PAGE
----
LOS ANGELES — Confidence among U.S. homebuilders inched up this month, to the highest level in more than 6 1/2 years, as builders reported the best market for newly built homes since the housing boom.
The National Association of Home Builders/Wells Fargo builder sentiment index released Tuesday increased 2 points to 47 from a revised 45 in November. That's the highest reading since April 2006, just before the housing bubble burst.
Readings below 50 suggest negative sentiment about the housing market. The last time the index was at or above that level was in April 2006, with a reading of 51. It has been trending higher since October 2011, when it stood at 17.
Apple denied request to ban Samsung phones
SAN FRANCISCO — A federal judge late Monday rejected Apple Inc.'s demands that its chief rival in the more than $100 billion global smartphone market cease selling models a jury recently found illegally used Apple technology.
The immediate impact of the ruling means that Samsung can continue to sell three of the older-generation smartphones still on U.S. shelves that a San Jose jury in August found ripped off technology Apple used to create its iPhone.
The jury ordered Samsung to pay Apple $1.05 billion after it found the South Korean titan "infringed" several of Apple's patents in creating 26 products — three of which are still being sold in the United States.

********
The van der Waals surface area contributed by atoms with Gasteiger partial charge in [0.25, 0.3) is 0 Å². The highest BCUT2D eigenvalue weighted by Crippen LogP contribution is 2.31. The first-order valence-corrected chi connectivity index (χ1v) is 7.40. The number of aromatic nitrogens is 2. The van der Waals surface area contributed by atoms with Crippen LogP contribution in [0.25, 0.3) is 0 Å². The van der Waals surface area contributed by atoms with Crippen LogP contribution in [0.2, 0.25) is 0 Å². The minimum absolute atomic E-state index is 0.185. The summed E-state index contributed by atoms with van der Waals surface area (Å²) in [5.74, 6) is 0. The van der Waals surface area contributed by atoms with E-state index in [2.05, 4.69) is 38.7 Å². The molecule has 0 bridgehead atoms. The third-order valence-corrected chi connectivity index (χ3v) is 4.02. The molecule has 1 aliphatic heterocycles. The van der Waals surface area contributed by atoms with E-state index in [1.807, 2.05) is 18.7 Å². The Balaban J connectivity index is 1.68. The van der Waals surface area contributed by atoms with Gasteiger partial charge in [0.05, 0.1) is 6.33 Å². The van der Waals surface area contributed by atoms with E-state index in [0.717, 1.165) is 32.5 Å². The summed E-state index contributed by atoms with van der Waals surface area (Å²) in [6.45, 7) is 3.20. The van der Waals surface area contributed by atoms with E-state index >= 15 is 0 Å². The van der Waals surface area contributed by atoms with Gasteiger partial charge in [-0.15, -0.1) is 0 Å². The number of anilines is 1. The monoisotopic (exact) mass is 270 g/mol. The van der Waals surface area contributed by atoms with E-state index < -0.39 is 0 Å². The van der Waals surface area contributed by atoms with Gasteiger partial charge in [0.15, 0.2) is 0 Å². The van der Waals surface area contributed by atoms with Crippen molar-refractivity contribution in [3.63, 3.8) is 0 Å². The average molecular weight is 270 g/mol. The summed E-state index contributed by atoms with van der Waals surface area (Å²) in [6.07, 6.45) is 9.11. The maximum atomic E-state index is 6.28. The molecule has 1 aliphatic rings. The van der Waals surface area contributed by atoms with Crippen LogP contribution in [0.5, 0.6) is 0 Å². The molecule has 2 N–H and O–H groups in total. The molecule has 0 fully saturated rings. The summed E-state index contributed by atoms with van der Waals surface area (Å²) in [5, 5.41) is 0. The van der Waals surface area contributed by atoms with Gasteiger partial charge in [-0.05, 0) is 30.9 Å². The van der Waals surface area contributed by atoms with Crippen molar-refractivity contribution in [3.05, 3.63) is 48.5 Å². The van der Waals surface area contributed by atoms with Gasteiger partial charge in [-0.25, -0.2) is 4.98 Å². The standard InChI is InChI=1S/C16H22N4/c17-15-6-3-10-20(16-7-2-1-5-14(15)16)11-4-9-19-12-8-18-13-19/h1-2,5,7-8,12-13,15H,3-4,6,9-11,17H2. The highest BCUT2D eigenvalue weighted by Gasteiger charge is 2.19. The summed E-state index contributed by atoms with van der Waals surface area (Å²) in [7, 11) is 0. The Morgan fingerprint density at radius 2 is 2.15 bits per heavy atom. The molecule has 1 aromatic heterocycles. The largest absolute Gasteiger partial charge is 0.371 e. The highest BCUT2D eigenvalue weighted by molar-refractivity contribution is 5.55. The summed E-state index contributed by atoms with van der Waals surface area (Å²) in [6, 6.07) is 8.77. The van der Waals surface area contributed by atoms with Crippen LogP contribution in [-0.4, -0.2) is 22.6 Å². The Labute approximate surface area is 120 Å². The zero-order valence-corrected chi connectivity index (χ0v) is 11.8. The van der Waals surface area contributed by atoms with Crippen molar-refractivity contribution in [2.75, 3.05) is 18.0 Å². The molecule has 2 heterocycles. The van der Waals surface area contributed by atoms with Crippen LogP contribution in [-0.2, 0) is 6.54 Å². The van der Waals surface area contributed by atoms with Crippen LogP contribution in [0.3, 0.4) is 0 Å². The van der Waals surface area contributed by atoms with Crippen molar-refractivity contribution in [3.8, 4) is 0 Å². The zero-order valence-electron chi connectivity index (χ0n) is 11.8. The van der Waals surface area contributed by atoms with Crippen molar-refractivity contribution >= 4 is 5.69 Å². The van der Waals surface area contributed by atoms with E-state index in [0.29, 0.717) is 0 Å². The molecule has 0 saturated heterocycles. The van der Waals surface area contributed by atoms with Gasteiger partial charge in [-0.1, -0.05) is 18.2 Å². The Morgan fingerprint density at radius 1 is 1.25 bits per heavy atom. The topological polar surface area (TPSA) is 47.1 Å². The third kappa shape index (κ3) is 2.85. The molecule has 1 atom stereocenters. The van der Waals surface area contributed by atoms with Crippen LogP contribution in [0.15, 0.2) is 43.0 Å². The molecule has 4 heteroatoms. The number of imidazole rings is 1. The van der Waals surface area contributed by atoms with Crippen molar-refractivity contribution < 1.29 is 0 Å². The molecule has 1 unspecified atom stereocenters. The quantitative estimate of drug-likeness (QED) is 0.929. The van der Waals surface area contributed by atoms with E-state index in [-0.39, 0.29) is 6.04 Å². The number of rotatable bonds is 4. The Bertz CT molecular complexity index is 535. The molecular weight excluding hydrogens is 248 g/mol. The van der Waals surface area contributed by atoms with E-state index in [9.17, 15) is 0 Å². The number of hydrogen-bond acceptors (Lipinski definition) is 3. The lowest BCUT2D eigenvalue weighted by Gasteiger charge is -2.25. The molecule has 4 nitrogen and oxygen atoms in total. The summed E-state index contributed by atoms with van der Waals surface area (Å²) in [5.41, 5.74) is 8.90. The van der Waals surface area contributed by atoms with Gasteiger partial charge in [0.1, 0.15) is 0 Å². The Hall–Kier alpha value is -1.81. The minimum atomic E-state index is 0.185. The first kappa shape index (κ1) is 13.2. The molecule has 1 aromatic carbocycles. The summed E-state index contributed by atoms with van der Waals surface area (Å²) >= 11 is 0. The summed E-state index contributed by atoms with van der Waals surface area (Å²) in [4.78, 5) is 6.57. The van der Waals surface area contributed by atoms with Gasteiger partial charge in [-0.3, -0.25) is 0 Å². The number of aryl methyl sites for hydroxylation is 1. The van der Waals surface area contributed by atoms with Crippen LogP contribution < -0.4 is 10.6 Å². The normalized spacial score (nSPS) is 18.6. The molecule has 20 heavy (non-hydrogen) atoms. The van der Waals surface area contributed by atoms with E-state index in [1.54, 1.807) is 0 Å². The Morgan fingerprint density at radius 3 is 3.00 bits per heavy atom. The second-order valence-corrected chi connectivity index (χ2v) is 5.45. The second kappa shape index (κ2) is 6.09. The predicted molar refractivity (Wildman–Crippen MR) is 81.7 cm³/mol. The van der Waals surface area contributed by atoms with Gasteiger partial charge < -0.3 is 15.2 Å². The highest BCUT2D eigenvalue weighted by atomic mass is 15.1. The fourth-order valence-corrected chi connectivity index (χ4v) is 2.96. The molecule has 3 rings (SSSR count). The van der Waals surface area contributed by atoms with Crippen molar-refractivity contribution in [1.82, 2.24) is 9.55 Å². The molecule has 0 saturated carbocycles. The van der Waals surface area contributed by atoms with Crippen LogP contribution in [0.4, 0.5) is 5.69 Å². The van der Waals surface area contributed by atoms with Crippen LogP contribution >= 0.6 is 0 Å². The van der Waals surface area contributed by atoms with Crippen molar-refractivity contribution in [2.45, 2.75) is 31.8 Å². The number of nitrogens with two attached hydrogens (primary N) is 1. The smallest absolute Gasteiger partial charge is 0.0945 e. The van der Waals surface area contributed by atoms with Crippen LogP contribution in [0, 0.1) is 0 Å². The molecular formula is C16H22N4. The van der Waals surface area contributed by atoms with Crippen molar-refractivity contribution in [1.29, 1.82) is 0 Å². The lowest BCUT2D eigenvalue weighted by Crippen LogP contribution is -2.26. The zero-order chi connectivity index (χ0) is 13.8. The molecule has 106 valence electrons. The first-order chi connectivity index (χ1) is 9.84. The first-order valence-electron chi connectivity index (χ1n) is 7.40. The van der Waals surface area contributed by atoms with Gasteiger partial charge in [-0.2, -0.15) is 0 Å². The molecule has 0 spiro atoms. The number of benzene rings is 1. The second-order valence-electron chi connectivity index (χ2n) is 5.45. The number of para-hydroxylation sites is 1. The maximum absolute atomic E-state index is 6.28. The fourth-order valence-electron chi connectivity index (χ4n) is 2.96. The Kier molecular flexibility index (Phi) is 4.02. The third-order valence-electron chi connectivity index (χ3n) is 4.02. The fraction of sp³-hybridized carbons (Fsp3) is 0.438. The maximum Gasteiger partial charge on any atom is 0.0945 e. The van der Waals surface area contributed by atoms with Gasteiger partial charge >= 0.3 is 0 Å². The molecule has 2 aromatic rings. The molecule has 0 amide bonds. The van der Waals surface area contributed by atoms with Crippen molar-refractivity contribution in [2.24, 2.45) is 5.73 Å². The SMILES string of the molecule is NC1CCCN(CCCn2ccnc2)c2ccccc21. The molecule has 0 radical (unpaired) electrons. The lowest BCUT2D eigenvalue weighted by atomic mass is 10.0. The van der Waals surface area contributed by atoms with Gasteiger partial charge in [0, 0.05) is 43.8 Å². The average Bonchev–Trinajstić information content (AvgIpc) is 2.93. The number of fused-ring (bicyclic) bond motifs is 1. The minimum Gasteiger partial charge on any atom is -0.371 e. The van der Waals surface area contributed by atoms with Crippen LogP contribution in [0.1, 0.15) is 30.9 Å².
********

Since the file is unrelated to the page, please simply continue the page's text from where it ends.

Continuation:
New discount carrier will fly in July
TORONTO — Air Canada is entering the low-cost leisure travel market with the launch of its new Rouge airline in the hopes of reclaiming the market share it has lost to domestic and international competitors, Canada's largest airline said Tuesday.
The new airline will begin flying on July 1 from Toronto to Venice, Italy, and Edinburgh, Scotland, two destinations that currently aren't served by Air Canada. It will also serve Athens from Toronto and Montreal.
Air Canada's existing flights to Cuba, the Dominican Republic, Jamaica and Costa Rica will be flown by the discount carrier from Toronto.
The destinations are areas where demand for travel has been growing, said Ben Smith, Air Canada's chief commercial officer.
Court: State can pursue ex-billionaire bankruptcy
BILLINGS — Montana's bid to force ultraluxury resort founder Tim Blixseth into bankruptcy and make him come up with $57 million in purported back taxes has been resurrected by an appeals court ruling in the case.
A three-judge panel of the 9th U.S. Circuit Court of Appeals overruled a lower-court ruling Monday and said Nevada is the proper venue for the case.
Mr. Blixseth, a onetime billionaire who lives in Washington state, is thought to have most of his assets in a Nevada-based trust.
He promised an appeal on Tuesday.
The ruling comes after a Dec. 5 order that Mr. Blixseth pay $41 million to creditors from the Yellowstone Club, the private ski resort he founded near Big Sky.
• From wire dispatches and staff reports
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